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The Scientific World Journal
Volume 2013, Article ID 507270, 5 pages
http://dx.doi.org/10.1155/2013/507270
Clinical Study

Influence of Febrile Neutropenia Period on Plasma Viscosity at Malignancy

1Department of Medical Oncology, Medicana International Hospital Cancer Center, 06520 Ankara, Turkey
2Department of Hematology, Baskent University School of Medicine, 06490 Ankara, Turkey
3Department of Medical Oncology, Baskent University School of Medicine, 06490 Ankara, Turkey
4Department of Infectious Diseases and Clinical Microbiology, Baskent University School of Medicine, 06490 Ankara, Turkey

Received 19 August 2013; Accepted 12 September 2013

Academic Editors: A. Roccaro and A. Saudemont

Copyright © 2013 Ibrahim Tek et al. This is an open access article distributed under the Creative Commons Attribution License, which permits unrestricted use, distribution, and reproduction in any medium, provided the original work is properly cited.

Abstract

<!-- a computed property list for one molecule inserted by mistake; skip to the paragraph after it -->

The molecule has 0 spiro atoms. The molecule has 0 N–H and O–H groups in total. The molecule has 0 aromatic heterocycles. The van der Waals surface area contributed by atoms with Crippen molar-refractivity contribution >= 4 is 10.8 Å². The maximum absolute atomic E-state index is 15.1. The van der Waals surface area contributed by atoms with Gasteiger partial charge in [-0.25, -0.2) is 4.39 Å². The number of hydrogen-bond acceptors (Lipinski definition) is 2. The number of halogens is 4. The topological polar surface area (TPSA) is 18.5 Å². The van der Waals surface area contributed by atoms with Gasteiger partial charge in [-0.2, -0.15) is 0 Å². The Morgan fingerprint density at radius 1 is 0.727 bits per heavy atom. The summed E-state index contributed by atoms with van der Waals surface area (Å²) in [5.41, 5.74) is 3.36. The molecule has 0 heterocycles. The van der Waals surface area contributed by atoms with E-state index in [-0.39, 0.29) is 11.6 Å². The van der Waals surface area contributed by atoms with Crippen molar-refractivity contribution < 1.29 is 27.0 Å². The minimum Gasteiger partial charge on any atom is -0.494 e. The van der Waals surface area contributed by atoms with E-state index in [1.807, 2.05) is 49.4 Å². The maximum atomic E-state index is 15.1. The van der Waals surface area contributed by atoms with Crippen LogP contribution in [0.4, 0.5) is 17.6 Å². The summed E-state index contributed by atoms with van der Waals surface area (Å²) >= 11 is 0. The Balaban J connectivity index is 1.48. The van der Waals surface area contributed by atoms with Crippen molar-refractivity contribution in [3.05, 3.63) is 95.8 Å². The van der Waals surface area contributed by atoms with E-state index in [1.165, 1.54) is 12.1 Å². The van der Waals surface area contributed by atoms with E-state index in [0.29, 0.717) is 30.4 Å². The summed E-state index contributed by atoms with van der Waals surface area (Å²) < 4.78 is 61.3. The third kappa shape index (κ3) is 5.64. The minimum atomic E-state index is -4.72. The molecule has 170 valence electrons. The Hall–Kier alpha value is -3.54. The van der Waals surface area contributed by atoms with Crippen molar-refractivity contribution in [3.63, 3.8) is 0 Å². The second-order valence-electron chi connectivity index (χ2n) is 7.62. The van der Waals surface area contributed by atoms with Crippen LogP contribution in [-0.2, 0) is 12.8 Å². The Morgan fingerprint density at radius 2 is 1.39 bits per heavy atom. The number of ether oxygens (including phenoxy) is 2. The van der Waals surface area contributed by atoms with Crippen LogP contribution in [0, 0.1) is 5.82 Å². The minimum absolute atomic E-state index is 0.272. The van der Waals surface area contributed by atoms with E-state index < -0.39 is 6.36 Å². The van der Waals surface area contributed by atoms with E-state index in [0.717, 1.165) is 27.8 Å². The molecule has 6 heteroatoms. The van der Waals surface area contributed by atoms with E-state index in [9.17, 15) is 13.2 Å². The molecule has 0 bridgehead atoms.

Cancer, chemotherapy, and infections all together make changes in blood rheology and may affect the defense mechanisms by changing the thrombocyte function and endothelial cell. We have examined changes of blood rheology on plasma viscosity to put on probable following criteria for starting the treatment of febrile neutropenia immediately. A total of 27 postchemotherapy patients (16 males and 11 females) with febrile neutropenia diagnosed according to international guidelines have been included into the study. The plasma viscosity of the patients whose febrile neutropenia has been successfully treated was also measured to assess the impact of the duration of neutropenia on viscosity. The plasma viscosities of the patients were significantly higher during neutropenic episode than in nonneutropenic state ( ) except for alkaline phosphatase. All study parameters, particularly acute phase reactants, were statistically similar during both states. In the correlation of analysis with study parameters and stages, significant correlation was not observed between plasma viscosity alteration and leukocyte-neutrophil alteration, also other study parameters. We have demonstrated significantly elevated plasma viscosity in our patients during febrile neutropenic episode. Despite normal values of various parameters known to trigger plasma viscosity, particularly fibrinogen, it can be easily argued that the main mechanism may be the endothelial injury during infectious process and immune response mediated microcirculatory blood flow alterations.